In life, two things are certain: death and taxes, the saying goes.
Unless you are a large multinational corporation, in which case, maybe not. Over the past 30 years, corporate tax rates in all countries have fallen to very low levels, as we show in our chart of the week.
This is a problem on several fronts and is one of the reasons why a new approach to international corporate taxation is urgent.
First, the ease with which multinationals seem able to avoid tax, combined with the three-decade long decline in corporate tax rates, undermines both tax revenue and faith in the fairness of the overall tax system.
Second, the current situation is especially harmful to low-income countries, depriving them of much-needed revenue to help them achieve higher economic growth, reduce poverty, and meet the 2030 Sustainable Development Goals.
Advanced economies have long shaped international corporate tax rules, without considering how they would affect low-income countries.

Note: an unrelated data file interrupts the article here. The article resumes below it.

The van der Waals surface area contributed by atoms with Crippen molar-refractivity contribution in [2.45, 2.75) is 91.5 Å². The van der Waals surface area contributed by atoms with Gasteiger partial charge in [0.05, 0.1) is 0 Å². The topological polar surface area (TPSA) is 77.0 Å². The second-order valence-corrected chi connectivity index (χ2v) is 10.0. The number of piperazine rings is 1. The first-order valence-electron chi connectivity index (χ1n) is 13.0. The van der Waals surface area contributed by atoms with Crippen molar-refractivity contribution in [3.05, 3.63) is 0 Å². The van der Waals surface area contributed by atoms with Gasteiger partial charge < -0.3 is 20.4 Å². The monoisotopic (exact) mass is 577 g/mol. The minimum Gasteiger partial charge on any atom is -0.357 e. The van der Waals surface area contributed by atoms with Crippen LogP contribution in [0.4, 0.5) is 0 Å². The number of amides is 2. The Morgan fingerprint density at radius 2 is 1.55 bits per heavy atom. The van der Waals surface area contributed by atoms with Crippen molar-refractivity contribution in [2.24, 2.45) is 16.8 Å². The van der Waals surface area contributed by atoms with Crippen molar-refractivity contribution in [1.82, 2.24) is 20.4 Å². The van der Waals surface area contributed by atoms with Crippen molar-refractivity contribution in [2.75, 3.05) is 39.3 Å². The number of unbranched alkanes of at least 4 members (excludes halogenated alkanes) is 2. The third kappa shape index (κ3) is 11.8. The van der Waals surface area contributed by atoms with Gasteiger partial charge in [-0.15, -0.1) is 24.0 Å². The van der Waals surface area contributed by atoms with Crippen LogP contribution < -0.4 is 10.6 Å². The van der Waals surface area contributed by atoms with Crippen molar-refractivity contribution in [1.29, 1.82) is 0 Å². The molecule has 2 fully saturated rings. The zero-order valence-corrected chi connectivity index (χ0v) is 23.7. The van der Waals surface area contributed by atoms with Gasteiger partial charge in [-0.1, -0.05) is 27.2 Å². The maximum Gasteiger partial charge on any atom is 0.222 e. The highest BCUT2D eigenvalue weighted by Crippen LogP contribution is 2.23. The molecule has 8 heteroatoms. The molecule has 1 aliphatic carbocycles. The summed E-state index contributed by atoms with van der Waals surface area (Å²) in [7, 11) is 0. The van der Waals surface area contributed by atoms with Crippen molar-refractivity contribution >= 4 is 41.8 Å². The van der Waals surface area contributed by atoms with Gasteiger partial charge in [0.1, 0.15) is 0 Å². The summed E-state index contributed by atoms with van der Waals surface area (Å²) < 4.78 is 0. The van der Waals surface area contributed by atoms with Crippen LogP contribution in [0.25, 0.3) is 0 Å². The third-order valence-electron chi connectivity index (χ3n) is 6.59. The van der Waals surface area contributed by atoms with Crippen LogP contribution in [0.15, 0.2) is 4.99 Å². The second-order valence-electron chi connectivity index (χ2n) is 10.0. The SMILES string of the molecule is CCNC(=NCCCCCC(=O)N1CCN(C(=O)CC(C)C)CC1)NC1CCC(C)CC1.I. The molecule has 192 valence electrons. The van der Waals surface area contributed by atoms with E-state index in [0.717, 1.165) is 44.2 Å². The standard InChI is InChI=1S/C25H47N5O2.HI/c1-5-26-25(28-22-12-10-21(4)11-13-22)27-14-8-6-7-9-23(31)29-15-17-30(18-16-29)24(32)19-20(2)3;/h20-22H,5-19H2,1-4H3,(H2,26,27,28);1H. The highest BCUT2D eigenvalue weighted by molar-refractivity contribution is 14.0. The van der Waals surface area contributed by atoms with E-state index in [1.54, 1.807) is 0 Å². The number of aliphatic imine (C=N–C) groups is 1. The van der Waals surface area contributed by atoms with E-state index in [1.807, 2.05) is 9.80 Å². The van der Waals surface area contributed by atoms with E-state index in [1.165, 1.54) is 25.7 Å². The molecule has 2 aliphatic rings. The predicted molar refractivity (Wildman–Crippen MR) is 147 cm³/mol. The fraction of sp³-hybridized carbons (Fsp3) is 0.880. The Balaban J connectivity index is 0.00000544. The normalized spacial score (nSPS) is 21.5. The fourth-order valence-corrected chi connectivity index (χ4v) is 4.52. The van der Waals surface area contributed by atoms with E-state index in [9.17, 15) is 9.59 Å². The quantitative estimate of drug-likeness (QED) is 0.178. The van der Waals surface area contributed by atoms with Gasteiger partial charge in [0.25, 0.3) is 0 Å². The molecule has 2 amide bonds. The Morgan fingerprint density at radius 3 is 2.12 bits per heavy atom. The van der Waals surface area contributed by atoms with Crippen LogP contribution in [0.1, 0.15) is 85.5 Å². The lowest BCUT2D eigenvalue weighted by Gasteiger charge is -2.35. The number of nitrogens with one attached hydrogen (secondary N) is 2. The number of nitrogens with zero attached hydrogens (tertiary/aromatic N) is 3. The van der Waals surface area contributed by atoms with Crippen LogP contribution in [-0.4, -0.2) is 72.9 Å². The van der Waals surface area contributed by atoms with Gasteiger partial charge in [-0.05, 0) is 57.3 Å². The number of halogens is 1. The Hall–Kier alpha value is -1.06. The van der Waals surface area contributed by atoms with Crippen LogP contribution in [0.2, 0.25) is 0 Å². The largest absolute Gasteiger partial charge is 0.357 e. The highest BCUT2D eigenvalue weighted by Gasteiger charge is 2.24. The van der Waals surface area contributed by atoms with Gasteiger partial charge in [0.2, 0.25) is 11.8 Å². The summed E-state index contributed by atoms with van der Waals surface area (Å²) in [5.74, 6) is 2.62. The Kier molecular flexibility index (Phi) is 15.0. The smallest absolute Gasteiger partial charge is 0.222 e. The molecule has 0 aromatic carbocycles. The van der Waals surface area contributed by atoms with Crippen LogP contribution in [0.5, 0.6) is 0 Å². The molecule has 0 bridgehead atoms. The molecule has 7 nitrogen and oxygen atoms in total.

IMF analysis shows, for example, that non-OECD countries lose about $200 billion in revenue per year, or about 1.3 percent of GDP, due to companies shifting profits to low-tax locations.
So, we clearly need a fundamental rethink of international taxation. And the interests and special circumstances of developing countries need particular attention.
Yet this means countries must work together. Making progress requires cooperation among all, and needs to be in the direction of a lasting, efficient and fair approach.
New IMF research analyzes various options in the context of three key criteria: better addressing profit-shifting and tax competition; overcoming the legal and administrative obstacles to reform; and ensuring full recognition of the interests of emerging and developing countries.
The current international corporate tax architecture is fundamentally out of date. Large changes are now being considered. By rethinking the existing system and addressing the root causes of its weakness, all countries can benefit, including low-income nations.